Fast Fasting

When I was young, about the age of 5-7 years old, I always wonder to myself during the Ramadan.

Why on earth we are told to fast?

Pardon me for asking such questions as you would certainly pardon a small, cute, cuddly kid when asking such innocence questions, right? (not trying to impute that i am cute and cuddly when I was a kid, haha (I wish...))

Well, for those who are yet to know about fasting in Islam, not just during the Ramadan blessed month of all, but any other regular months as well, fasting or known as sawm in Arabic, is the act of refraining to take any form of food or drink and also having any kind of sexual intercourse from the early dawn (fajr) till late sunset (maghrib). There are a few other things that are not allowed to do as well, but I wouldn't want to go into details here. Anyhow, yeah as a kid, I always asked that to the adults. Most adults here that I know would simply answer that "You are told to do so." or "It's God's orders and one must not question that." and some other forms of answers which you would guess will have the same point. Would you blame a kid asking such innocence questions? They are young and full of curiosity, and shouldn't us adults be a little bit more thoughtful when giving out our answers to these children? Don't let your laziness in explaining or thinking that it would be time consuming since they are still kids and wouldn't be able to understand it anyway prevent you from laying out the foundations to your kids (or nieces and nephews in my circumstances. :))

Personally, if I were to face this situation, where a little boy was wondering the needs to fast during the Ramadan, and were still not satisfied by the answer that 'It's God's orders' I would try to enlighten them a little bit. It would be a good idea to explain the very idea of God or Allah swt, and why we as human beings needed to obey our creater, the All-Mighty One. It doesn't have to be that complex, maybe a simple analogy of a cat and his master.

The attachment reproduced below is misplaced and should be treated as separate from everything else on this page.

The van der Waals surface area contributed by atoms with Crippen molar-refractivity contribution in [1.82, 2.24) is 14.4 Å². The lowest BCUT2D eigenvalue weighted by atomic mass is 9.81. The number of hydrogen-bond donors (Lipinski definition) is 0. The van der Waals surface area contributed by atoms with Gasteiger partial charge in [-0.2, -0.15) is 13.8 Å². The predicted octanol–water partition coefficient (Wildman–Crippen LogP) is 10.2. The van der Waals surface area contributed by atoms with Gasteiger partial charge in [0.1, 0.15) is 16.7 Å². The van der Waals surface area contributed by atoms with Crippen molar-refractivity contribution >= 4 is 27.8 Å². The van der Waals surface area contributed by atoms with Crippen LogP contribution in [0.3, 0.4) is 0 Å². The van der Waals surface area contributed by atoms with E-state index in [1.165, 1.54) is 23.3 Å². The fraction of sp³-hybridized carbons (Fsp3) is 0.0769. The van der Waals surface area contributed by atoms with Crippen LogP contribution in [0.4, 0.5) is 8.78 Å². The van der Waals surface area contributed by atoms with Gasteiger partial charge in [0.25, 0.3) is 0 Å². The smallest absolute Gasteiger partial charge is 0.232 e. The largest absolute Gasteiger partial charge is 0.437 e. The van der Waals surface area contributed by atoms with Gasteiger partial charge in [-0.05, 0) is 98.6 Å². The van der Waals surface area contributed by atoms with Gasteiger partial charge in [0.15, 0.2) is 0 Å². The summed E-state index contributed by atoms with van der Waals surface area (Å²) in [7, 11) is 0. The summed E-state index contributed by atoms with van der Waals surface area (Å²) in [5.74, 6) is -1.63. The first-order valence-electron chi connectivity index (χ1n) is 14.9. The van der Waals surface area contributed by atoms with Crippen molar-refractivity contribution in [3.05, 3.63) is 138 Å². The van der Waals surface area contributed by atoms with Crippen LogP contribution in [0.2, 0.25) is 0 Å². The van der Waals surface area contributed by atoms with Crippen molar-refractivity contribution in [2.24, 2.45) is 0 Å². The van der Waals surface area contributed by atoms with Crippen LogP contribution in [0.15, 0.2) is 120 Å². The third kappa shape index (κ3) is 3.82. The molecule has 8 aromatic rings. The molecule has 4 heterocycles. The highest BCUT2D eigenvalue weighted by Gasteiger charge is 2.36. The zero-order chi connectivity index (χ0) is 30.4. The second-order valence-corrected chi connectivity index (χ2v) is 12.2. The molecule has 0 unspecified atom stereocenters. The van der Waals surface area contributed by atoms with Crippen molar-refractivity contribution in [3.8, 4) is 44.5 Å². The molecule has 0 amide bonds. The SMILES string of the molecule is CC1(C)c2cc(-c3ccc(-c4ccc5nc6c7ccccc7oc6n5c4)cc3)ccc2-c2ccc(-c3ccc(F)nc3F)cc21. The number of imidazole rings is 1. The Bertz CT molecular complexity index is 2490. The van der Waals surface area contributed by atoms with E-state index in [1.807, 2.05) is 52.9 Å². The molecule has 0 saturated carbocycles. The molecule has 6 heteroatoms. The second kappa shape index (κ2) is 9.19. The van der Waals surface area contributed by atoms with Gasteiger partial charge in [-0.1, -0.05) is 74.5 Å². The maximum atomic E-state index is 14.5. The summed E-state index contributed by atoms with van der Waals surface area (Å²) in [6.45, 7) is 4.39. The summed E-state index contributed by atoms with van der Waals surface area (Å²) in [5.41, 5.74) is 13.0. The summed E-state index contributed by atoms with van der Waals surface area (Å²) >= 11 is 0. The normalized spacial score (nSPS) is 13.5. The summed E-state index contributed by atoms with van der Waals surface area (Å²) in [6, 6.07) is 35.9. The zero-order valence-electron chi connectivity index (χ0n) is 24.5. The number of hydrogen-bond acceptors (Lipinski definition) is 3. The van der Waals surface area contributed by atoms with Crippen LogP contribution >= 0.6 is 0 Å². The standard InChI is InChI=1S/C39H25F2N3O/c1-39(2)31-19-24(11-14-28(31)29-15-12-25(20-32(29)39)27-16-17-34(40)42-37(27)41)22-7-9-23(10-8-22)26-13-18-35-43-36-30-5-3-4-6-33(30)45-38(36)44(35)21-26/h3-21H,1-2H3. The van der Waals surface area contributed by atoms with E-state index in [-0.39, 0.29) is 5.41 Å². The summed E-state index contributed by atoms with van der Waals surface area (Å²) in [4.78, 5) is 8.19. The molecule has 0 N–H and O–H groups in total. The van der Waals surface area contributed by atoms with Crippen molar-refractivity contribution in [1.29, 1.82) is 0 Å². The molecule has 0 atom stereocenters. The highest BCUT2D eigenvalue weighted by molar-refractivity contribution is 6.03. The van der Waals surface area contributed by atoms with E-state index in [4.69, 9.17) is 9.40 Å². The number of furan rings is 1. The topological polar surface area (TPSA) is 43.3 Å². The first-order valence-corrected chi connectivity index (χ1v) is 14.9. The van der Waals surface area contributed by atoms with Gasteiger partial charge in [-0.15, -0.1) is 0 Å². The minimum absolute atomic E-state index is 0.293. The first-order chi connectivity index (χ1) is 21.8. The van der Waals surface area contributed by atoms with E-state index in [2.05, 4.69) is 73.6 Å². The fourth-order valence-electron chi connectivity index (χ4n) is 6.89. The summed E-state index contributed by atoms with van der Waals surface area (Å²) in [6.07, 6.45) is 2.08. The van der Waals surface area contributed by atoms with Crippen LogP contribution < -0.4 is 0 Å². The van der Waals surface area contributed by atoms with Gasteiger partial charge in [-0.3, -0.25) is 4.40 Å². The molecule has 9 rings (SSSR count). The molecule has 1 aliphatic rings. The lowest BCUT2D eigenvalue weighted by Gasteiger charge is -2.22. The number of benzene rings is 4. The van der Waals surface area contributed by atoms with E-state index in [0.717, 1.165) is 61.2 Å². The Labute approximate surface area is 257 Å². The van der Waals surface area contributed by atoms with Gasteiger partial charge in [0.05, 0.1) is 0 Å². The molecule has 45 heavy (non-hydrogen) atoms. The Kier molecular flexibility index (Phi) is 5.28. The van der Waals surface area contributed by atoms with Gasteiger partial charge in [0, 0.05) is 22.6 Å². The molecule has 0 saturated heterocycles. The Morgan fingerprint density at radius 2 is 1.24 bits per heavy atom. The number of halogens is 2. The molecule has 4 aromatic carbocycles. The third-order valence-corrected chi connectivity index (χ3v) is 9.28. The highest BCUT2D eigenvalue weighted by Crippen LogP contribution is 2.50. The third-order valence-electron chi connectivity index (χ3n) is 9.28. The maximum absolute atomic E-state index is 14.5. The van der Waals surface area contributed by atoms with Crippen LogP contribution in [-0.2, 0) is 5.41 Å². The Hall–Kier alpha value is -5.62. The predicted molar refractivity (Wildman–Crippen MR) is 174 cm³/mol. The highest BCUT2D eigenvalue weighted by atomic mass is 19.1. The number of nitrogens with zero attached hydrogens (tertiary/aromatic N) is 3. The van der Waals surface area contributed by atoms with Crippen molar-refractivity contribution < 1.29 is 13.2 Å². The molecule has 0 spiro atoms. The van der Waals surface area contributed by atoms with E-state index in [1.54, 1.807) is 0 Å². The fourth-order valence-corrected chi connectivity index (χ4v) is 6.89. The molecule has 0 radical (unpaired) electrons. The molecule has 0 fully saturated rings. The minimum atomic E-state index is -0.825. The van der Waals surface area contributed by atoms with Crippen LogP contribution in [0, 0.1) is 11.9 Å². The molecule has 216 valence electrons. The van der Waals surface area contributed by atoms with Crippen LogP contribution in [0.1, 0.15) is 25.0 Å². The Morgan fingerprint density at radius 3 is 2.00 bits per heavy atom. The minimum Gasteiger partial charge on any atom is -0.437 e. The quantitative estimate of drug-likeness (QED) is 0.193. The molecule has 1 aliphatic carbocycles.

"The Master has a cat that he loves the most. He showers the cat with lots and lots of love and would never let anything bad befallen the cat. Everything that the cat asked for was always granted, and the cat should feel ever grateful. But in return, the Master asked the cat not to go out from the house and stray away into the wilderness, afterall, the outside world is a dangerous place to live in, and one might not survive the harsh conditions it offers."

So, what needed to be stressed here is that how Allah swt have showered us with so many things that we should always be grateful of. We may not realise it being so important or significance, but every bits of everything in our daily lives are the blessings from Allah swt that we should always be thankful of. So, as a person who should be grateful to their Creator, shouldn't we do what we are asked to do? It isn't hard you know. But then again, one must not forget to explain the need to fast as well.

Al-Baqarah 2:183

"O you who have believed, decreed upon you is fasting as it was decreed upon those before you that you may become righteous."

If you are a believer (not belieber..euww), if it is made a must for you to fast, then fast you shall.

Thinking back all these years, fasting used to be so simple back then when you were a kid. I could remember clearly like it was yesterday. When I was 5 or 6 years old, I would always asked my mother every half an hour whether its time to break the fast, and my mother with her motherly ways replied patiently each time saying that "Not much longer dear". I could also remember waiting at the dinner table as early as 5 pm whereas in Malaysia, especially in Northern Region, we usually break our fast at around 7.30 pm! Well, you can't blame a kid who is in his early attempts to fast. Not to mention these special incentives that my mom did trying to encourage me to complete my fasting during the whole month. Yes, you guessed it, money. Hehe. (50 cents each day, I think. Good enough for me back then :D) Yeah, you're not supposed to give such worldly incentives to your kids but it does help them to train to do something that they otherwise would feel hard to do so.